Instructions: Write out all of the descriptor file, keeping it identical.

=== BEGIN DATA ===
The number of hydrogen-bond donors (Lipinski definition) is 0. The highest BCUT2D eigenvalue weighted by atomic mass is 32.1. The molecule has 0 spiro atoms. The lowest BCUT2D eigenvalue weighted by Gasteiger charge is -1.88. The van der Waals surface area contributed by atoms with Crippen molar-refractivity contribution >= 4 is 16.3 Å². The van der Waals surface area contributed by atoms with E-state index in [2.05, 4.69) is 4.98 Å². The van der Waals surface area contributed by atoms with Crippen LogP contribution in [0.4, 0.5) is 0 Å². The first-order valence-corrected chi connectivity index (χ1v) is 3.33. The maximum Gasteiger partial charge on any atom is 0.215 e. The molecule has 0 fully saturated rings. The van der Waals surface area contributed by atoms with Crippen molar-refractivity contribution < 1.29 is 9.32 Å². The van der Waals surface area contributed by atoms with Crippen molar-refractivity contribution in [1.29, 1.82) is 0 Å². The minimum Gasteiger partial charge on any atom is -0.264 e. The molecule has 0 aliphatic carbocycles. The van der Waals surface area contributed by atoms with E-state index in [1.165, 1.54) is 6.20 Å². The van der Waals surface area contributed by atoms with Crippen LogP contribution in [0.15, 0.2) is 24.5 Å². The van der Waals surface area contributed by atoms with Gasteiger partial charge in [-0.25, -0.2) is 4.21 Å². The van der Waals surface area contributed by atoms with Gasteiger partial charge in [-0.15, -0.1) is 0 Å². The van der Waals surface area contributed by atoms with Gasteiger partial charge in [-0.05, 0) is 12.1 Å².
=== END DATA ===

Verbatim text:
The number of hydrogen-bond donors (Lipinski definition) is 0. The highest BCUT2D eigenvalue weighted by atomic mass is 32.1. The molecule has 0 spiro atoms. The lowest BCUT2D eigenvalue weighted by Gasteiger charge is -1.88. The van der Waals surface area contributed by atoms with Crippen molar-refractivity contribution >= 4 is 16.3 Å². The van der Waals surface area contributed by atoms with E-state index in [2.05, 4.69) is 4.98 Å². The van der Waals surface area contributed by atoms with Crippen LogP contribution in [0.4, 0.5) is 0 Å². The first-order valence-corrected chi connectivity index (χ1v) is 3.33. The maximum Gasteiger partial charge on any atom is 0.215 e. The molecule has 0 fully saturated rings. The van der Waals surface area contributed by atoms with Crippen molar-refractivity contribution < 1.29 is 9.32 Å². The van der Waals surface area contributed by atoms with Crippen molar-refractivity contribution in [1.29, 1.82) is 0 Å². The minimum Gasteiger partial charge on any atom is -0.264 e. The molecule has 0 aliphatic carbocycles. The van der Waals surface area contributed by atoms with E-state index in [1.165, 1.54) is 6.20 Å². The van der Waals surface area contributed by atoms with Crippen LogP contribution in [0.15, 0.2) is 24.5 Å². The van der Waals surface area contributed by atoms with Gasteiger partial charge in [-0.25, -0.2) is 4.21 Å². The van der Waals surface area contributed by atoms with Gasteiger partial charge in [-0.15, -0.1) is 0 Å². The van der Waals surface area contributed by atoms with Gasteiger partial charge in [-0.05, 0) is 12.1 Å².